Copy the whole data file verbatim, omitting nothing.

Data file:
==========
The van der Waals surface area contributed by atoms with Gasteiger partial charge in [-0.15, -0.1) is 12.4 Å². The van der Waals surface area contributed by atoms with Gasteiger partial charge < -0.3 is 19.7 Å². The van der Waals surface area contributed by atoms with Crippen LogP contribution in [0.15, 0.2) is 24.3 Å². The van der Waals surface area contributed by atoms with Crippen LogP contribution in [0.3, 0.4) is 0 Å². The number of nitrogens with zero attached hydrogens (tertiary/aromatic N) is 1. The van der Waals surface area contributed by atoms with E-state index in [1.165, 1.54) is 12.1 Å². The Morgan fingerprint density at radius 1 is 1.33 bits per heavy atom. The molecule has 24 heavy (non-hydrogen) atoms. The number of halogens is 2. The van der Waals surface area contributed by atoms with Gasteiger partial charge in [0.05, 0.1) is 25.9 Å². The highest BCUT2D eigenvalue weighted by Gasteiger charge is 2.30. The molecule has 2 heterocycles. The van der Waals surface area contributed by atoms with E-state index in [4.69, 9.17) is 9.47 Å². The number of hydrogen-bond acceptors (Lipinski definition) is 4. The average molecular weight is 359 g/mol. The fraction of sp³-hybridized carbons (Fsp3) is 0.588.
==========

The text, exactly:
The van der Waals surface area contributed by atoms with Gasteiger partial charge in [-0.15, -0.1) is 12.4 Å². The van der Waals surface area contributed by atoms with Gasteiger partial charge < -0.3 is 19.7 Å². The van der Waals surface area contributed by atoms with Crippen LogP contribution in [0.15, 0.2) is 24.3 Å². The van der Waals surface area contributed by atoms with Crippen LogP contribution in [0.3, 0.4) is 0 Å². The number of nitrogens with zero attached hydrogens (tertiary/aromatic N) is 1. The van der Waals surface area contributed by atoms with E-state index in [1.165, 1.54) is 12.1 Å². The Morgan fingerprint density at radius 1 is 1.33 bits per heavy atom. The molecule has 24 heavy (non-hydrogen) atoms. The number of halogens is 2. The van der Waals surface area contributed by atoms with Gasteiger partial charge in [0.05, 0.1) is 25.9 Å². The highest BCUT2D eigenvalue weighted by Gasteiger charge is 2.30. The molecule has 2 heterocycles. The van der Waals surface area contributed by atoms with E-state index in [4.69, 9.17) is 9.47 Å². The number of hydrogen-bond acceptors (Lipinski definition) is 4. The average molecular weight is 359 g/mol. The fraction of sp³-hybridized carbons (Fsp3) is 0.588.